Formation Forum

Formation Forum

Monday, February 15, 2016

12:00PM-1:00PM

Union, Room 405

Hosted by the Center for Inclusion and Cross Cultural Engagement

The newly released song, Formation, by Beyonce has sparked conversations around the #BlackLivesMatter movement, southern heritage and video imagery. This forum will  discuss the impact of these topics and how they relate to current American issues.  Refreshments will be served. For more information, contact the Center for Inclusion and Cross Cultural Engagement at inclusion@olemiss.edu

Movie Series: Straight Outta Compton

Straight_Outta_Compton[1]

Monday, February 15, 2016

5:00PM

Turner Center 205

Hosted by the Center for Inclusion and Cross Cultural Engagement, National Pan-Hellenic Council, and the Black Student Union

In 1988, a groundbreaking new group revolutionizes music and pop culture, changing and influencing hip-hop forever. N.W.A’s first studio album, “Straight Outta Compton,” stirs controversy with its brutally honest depiction of life in Southern Los Angeles. Refreshments will be served. For more information, contact the Center for Inclusion and Cross Cultural Engagement at inclusion@olemiss.edu

Soul Food Luncheon

Soul_Food_Luncheon[1]

Tuesday, February 16, 2016

11:30AM-1:00PM

Luckyday Residential College Dining Hall

Hosted by the Center for Inclusion and Cross Cultural Engagement and the Luckyday Scholars Program

With soul food’s significant history in the African American culture, the Luckyday Residential Dining Hall will host a luncheon featuring soul food cuisine. Attendees will be able to use meal plans or purchase the meal at the regular rate. Free meal tickets will be available at select Black History Month events. For more information, contact The Center for Inclusion and Cross Cultural Engagement at inclusion@olemiss.edu.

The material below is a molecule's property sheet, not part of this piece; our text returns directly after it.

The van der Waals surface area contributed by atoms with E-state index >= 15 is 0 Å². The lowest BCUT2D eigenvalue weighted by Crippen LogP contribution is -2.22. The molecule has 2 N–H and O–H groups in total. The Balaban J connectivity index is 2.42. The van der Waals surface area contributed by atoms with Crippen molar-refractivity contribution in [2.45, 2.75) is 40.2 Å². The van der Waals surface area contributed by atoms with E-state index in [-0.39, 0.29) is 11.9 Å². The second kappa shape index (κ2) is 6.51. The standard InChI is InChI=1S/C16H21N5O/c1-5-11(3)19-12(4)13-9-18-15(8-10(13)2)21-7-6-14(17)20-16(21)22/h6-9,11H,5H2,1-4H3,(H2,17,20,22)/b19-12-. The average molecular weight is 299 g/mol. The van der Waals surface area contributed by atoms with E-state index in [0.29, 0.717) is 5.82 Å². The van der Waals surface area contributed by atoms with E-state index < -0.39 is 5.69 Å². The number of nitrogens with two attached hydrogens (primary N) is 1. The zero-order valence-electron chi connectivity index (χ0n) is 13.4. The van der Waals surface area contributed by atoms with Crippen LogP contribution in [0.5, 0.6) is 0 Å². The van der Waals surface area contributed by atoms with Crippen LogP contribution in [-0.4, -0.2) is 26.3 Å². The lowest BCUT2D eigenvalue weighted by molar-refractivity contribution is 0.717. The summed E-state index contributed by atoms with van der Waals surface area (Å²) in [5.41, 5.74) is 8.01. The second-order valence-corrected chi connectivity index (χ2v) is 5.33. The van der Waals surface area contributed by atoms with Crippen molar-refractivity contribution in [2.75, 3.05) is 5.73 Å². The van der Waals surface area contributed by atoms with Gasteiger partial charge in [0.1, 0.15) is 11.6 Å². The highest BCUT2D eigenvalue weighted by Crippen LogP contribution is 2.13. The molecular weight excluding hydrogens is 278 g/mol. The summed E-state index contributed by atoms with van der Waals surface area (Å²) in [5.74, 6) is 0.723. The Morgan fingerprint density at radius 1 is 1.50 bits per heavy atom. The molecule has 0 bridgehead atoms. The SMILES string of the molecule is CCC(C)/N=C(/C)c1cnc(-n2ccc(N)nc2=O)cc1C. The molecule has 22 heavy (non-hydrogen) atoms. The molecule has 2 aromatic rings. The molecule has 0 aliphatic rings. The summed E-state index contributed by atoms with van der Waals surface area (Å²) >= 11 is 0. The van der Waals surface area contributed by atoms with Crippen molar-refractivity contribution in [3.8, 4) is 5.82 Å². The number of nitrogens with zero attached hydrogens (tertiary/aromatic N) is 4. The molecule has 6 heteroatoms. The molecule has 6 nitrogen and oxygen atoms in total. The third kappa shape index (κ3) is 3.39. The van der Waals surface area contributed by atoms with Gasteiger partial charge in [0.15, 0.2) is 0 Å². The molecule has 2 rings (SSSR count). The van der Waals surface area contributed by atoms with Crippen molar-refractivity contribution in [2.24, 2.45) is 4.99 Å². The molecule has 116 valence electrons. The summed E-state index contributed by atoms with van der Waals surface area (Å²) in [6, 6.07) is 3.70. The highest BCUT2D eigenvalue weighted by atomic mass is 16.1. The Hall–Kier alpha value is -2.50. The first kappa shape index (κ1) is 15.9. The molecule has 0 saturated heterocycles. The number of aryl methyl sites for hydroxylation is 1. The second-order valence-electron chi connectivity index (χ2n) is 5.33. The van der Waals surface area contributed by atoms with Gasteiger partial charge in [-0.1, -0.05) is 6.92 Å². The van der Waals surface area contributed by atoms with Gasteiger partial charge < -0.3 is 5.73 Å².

Your Voice, Your Vote

Your Voice Your Vote

Tuesday, February 16, 2016

7:00PM

Overby Auditorium

Hosted by the Department of Student Housing and Ole Miss Athletics

Your Voice, Your Vote will discuss the voting history and experiences of African Americans and stress the importance of voting in local and nationwide elections. For more information, contact Danielle Sims at drsims@olemiss.edu. For more information, contact Danielle Sims at drsims@olemiss.edu.

Brown Bag Lecture: The Emmett Till Memory Project   

Wednesday, February 17, 2016

Noon – 1:00PM

Barnard Observatory, Tupelo Room

Hosted by the Center for the Study of Southern Culture

Dave Tell, communications professor at the University of Kansas, explains how the digital humanities may revolutionize how we remember Emmett Till.

Activism 101: Collective Liberation

Activism 101

Wednesday, February 17, 2016

6:00PM

Bryant 209

Hosted by the UM Chapter of NAACP

This event will be part one of the UM NAACP’s Activism 101 Series. The collective liberation workshop is designed to show students the intimate connections between the struggles of marginalized peoples. For more information, contact Buka Okoye at ccokoye1@go.olemiss.edu.

I Know Black People-Trivia Game

I_Know_Black_People[1]

Wednesday, February 17, 2016

7:00PM

Residential College South Cafeteria

Hosted by the Department of Student Housing and the Black Student Union

Compete with your residence hall to demonstrate your knowledge of African American history. For more information, contact Danielle Sims at drsims@olemiss.edu.  

Are You Ready? Dialogue Series: Let’s Start the Conversation!

Appropriation vs. Appreciation

Appropriation_vs._Appreciation[1]

Thursday, February 18, 2016

Noon-1:00PM

Union Ballroom

Hosted by the Center for Inclusion and Cultural Engagement, E.S.T.E.E.M., and Black Graduate and Professional Students Association